By the end of October 1944, Allied armies had driven the
Germans from France and from a portion of the low countries,
had penetrated Germany itself at several points and were de-
veloping a full scale attack against the Siegfried Line.
This vaunted defense had already been pierced at Aachen by
our First Army but the front had subsequently stabilized.
Plans were now afoot to punch the Siegfried Line at Geilenkirchen,
fourteen miles north of Aachen. Ninth US Army was selected
to do the job.
Having lost Aachen and having failed in launching a successful
counteroffensive further north in the Meijel area, the German
high command determined to sit the winter out, holding what
was left by means of passive, stubborn defense. The consequent
period of temporary stabilization was utilized by the Germans
to complete a long desired substitution of infantry for armor
in the line. As it later turned out von Rundstedt was even then
assembling the force for his ill-fated winter Ardennes plunge.
When the Ozark Division was committed in the Ninth Army sector
the enemy was found to be making local readjustments in troop
dispositions, harassing the front with propaganda and artillery
barrages; and sending our patrols now and then to capture
prisoners for intelligence purposes. And the Krauts were
making the most of the opportunity to improve their ruptured
positions, particularly to seal off the now exposed flank of
the Wurm valley fortifications. Concrete emplacements were
still being built. Extensive minefields were being laid.
Supply and transportation lines were being reestablished.
Forces were being reshuffled with SS troops interspersed
here and there to stiffen morale. Artillery in large numbers
and of large caliber were being brought up and disposed to
meet the ever increasing threat of further Allied thrusts
into Germany. Winter fogs and rain enabled the enemy to
accomplish this reorganization and consolidation without
fear of air observation or interference.
That part of the Siegfried Line which faced the Ozark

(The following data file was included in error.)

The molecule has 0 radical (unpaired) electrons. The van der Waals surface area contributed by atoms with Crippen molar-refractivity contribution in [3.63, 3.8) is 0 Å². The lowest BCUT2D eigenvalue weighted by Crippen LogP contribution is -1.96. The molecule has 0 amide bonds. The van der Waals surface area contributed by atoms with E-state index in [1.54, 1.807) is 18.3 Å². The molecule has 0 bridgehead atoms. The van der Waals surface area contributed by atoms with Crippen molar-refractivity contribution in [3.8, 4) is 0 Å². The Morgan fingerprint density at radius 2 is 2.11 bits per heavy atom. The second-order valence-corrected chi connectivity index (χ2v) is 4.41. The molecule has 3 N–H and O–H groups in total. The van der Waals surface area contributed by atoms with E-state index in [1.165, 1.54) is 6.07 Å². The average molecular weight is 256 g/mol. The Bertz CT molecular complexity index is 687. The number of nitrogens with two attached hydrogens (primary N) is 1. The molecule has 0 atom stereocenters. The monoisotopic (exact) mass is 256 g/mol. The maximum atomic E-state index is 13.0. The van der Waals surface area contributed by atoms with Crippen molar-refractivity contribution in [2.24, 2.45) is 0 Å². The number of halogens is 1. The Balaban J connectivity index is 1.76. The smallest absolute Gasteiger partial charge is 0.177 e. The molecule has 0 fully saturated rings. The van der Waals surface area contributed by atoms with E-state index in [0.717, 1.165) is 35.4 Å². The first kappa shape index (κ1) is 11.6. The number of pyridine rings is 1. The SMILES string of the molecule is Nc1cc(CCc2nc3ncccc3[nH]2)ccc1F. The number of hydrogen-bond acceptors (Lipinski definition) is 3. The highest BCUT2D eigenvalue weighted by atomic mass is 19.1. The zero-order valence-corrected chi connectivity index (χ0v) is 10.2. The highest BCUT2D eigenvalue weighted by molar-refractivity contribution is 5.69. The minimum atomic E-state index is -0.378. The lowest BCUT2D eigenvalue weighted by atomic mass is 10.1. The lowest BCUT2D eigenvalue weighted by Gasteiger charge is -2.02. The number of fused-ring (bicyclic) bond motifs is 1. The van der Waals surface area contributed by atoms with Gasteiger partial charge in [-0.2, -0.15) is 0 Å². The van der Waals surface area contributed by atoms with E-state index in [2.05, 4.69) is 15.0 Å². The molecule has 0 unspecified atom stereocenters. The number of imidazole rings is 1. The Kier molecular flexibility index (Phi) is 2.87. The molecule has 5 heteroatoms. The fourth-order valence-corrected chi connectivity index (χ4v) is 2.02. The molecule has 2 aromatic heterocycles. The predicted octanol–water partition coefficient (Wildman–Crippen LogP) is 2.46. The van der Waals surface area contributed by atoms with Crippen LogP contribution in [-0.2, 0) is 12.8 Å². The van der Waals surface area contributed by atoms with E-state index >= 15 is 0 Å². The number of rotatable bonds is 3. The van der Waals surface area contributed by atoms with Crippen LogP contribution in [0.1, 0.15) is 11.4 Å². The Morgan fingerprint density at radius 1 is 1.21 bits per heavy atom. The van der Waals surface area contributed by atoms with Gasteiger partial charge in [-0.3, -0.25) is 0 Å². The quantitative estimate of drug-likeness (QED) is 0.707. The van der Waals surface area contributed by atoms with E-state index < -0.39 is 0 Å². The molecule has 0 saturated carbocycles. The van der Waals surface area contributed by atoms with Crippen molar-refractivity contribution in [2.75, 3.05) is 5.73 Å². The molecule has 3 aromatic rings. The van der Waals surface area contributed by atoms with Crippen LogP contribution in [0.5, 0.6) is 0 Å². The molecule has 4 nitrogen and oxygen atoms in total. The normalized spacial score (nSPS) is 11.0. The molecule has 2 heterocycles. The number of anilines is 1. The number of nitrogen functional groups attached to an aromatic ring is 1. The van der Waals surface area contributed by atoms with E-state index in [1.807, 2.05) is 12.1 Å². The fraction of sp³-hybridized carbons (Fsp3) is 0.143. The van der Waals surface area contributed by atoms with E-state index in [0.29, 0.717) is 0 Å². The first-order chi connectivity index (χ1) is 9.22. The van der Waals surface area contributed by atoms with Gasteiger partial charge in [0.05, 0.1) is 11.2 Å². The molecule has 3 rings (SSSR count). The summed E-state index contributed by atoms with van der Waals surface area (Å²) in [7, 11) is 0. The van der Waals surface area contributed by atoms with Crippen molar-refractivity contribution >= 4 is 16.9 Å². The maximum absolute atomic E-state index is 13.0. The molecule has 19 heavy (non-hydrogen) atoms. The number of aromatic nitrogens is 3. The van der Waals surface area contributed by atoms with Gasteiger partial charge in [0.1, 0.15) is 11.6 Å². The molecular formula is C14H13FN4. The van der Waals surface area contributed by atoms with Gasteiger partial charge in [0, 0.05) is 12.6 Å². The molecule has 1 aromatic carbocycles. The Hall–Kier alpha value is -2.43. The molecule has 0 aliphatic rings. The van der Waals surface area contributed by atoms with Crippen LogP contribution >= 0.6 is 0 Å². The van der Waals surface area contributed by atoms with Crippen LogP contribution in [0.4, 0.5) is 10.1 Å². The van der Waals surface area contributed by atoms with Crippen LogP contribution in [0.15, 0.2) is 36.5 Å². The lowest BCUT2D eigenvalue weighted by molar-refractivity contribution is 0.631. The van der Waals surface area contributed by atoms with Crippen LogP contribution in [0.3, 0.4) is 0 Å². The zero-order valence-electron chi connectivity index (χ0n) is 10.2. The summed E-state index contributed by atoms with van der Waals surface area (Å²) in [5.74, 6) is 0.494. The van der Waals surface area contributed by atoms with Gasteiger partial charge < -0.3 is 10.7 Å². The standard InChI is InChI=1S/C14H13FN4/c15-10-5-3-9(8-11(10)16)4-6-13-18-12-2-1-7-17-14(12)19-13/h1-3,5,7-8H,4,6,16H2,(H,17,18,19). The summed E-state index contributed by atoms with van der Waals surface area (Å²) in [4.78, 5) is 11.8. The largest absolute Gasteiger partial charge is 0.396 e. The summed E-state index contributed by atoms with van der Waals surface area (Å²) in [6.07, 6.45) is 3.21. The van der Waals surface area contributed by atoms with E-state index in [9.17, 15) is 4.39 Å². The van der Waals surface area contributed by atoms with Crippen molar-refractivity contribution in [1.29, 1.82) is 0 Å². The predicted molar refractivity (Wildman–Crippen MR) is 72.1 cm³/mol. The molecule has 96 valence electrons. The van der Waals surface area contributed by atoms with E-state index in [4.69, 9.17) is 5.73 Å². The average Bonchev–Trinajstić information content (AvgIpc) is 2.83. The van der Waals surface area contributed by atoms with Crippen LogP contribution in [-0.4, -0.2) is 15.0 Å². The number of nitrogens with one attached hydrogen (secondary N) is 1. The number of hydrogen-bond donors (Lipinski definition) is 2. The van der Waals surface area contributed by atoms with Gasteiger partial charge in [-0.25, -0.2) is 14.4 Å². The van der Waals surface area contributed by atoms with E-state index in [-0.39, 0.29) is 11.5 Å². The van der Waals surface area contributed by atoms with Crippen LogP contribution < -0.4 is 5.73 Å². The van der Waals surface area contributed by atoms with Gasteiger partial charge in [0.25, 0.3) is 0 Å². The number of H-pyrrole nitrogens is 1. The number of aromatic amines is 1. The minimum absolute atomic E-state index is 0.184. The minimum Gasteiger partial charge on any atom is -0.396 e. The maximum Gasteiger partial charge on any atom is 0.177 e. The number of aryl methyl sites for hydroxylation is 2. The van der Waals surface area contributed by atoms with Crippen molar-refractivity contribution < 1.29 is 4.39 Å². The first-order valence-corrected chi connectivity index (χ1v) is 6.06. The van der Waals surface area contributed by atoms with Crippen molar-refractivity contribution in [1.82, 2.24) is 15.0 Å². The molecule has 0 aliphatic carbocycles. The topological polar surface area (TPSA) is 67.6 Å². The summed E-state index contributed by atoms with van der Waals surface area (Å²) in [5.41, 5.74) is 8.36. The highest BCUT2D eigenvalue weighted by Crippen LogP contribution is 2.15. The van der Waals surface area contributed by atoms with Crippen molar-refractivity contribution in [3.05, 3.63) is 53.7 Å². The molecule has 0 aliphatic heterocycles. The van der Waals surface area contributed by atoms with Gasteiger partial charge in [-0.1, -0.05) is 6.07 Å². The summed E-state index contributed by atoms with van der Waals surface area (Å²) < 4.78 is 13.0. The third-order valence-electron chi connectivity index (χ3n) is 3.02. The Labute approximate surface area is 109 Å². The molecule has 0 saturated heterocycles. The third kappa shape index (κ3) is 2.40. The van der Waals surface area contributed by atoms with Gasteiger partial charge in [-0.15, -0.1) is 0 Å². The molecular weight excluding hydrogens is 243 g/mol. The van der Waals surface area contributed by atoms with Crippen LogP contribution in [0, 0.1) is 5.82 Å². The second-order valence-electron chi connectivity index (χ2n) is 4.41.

Division consisted of the rear area pillboxes, with
walls 8 to 10 feet thick, designed to withstand direct
artillery fire and aerial bombardment. Several years of
weathering had effectively camouflaged these forts, most of
Scrounging a roof for a foxhole
which were now grass grown and hidden by natural vegetation. Other pillboxes were built to look like outhouses, houses, barns, haystacks all of which harmonized with the natural landscape. Most of these structures contained only machine guns but a few housed anti-tank and other direct fire weapons. These strong points were further protected by belts of mines and wire, complicated mazes of trenches, foxholes and anti-tank ditches. Tanks, self propelled guns, and assault guns were dug in on reverse slopes in hull-down positions and hidden behind pillboxes.
Jutting out into the Ninth Army sector was an enemy salient fixed on the Geilenkirchen hub, a transportation and communications center with a population of 20,000. For some time Allies and Germans had been swapping punches in this sector but neither side was able to land a solid blow. Germans were just as determined to hold the town as the Allies were to take it. They were all set for a fight to the death.
Our initial mission was one of defense. Beginning on 3 November the Division sector extended from Kreuzrath through the little demolished dirty towns of Birgden, Hatterath, Gillrath, Teveren, Briel to Waurichen. Active defense measures included countless patrols to maintain relentless pressure along the entire front, combined with heavy artillery fire on enemy rear areas. Flanked by the 113th Cavalry Group on the left and 2d Armored Division on the right, our troops screened preparations for the attack on Geilenkirchen. The next two weeks saw considerable regrouping and shifting of lines as the Division sector was moved southeast.